(June 25, 2013) -- For the second consecutive year, Times Higher Education (THE) ranks The University of Texas at San Antonio (UTSA) among the top 100 universities under 50 years old. The rankings are based on performance indicators including research, citations, teaching, international outlook and industry income.
UTSA is one of only eight American universities ranked in Times Higher Education's list of top young institutions around the world. UTSA also is recognized in the Times Higher Education annual World University Rankings, which ranks the top 400 universities of any age worldwide.
"It is such an honor for UTSA to be recognized among this new generation of universities across the world," said UTSA President Ricardo Romo. "It speaks to the culture of excellence that thrives at UTSA and is another affirmation of our progression to Tier One status as a research institution."
In the area of research, three indicators including the university's research volume, income and prestige determined the ranking. The performance indicator of citations examines an institution's research influence through the number of times its published works were cited by scholars around the world. The teaching category's indicators were based on the Thomson Reuters Academic Reputations Survey, faculty-to-student ratio, ratio of Ph.D. to bachelor's degrees awarded by each institution and institutional income scaled against academic staff members. The international outlook category looked at both diversity on campus and how the university's faculty collaborated with international colleagues on research projects.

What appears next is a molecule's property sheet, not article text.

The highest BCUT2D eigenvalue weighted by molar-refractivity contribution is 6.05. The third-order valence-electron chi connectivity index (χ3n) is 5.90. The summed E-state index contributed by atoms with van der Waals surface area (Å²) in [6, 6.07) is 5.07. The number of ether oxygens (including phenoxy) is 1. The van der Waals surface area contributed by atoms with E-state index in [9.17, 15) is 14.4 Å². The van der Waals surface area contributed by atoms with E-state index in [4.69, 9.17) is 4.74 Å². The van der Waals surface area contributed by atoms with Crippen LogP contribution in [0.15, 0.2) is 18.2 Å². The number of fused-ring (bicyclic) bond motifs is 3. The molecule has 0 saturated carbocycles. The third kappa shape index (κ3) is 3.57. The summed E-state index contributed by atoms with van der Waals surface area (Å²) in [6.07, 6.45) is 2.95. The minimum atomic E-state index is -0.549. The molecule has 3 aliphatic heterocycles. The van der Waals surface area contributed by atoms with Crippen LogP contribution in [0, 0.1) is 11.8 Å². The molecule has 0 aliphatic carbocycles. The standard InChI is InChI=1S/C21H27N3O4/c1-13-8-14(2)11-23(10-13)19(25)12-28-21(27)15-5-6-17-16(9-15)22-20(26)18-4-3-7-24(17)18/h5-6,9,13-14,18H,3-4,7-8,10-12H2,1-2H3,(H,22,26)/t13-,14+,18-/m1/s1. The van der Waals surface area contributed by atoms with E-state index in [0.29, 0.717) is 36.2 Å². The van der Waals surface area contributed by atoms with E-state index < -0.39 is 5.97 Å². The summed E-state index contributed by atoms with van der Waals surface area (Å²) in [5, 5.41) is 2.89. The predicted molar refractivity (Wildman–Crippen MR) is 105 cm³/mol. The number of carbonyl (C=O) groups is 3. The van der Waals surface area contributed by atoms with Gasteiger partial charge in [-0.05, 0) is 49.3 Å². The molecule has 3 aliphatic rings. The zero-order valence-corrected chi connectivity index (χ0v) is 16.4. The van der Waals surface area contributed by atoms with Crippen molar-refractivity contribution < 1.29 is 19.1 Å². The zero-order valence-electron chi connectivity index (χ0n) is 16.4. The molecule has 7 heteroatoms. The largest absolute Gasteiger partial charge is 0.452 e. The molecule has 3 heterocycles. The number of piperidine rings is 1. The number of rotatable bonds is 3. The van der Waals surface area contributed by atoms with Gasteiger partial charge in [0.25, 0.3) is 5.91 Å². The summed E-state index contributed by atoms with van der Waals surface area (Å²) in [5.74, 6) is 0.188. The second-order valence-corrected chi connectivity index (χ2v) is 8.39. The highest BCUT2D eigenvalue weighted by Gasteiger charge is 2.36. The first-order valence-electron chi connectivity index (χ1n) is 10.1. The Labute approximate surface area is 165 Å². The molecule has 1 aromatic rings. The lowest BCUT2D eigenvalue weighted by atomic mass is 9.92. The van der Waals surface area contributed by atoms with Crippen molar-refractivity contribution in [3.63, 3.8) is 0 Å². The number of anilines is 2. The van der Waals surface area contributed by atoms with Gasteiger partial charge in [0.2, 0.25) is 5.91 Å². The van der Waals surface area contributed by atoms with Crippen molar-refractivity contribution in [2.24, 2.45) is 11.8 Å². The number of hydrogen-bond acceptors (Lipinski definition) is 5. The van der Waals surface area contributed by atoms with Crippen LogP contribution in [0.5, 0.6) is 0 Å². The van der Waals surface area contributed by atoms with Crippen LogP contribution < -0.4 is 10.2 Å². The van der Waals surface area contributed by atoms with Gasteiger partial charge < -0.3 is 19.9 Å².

UTSA had a higher overall score compared to last year's ranking due to increased individual scores in the categories of teaching, international outlook, industry income and research. Industry income changed the most with a 6.9 increase in score over last year's ranking results. This increase is likely due to the strategic growth of the UTSA Office of Commercialization and its role in protecting unique faculty and student discoveries and formalizing new research partnerships with organizations in the United States and abroad, making it easy for industry collaborators to partner with UTSA.
Other U.S. universities to make the list were Florida International University; George Mason University; University of California at Irvine; University of California at Santa Cruz; University of Illinois at Chicago; University of Maryland, Baltimore County; and University of Texas at Dallas.
"These are exciting times for anyone involved in education, and Times Higher Education's pioneering 100 Under 50 ranking not only provides a welcome insight into the rising stars of global higher education, but also heralds a shifting world order in innovation and research. In my opinion, it is the best ranking of its kind," said Antony Seldon, master of Wellington College, in an article published by Reuters.
In addition to the THE rankings, UTSA is one of only 150 U.S. universities ranked among the top 500 universities worldwide by the Academic Ranking of World Universities, an annual study prepared by Shanghai Jiao Tong University.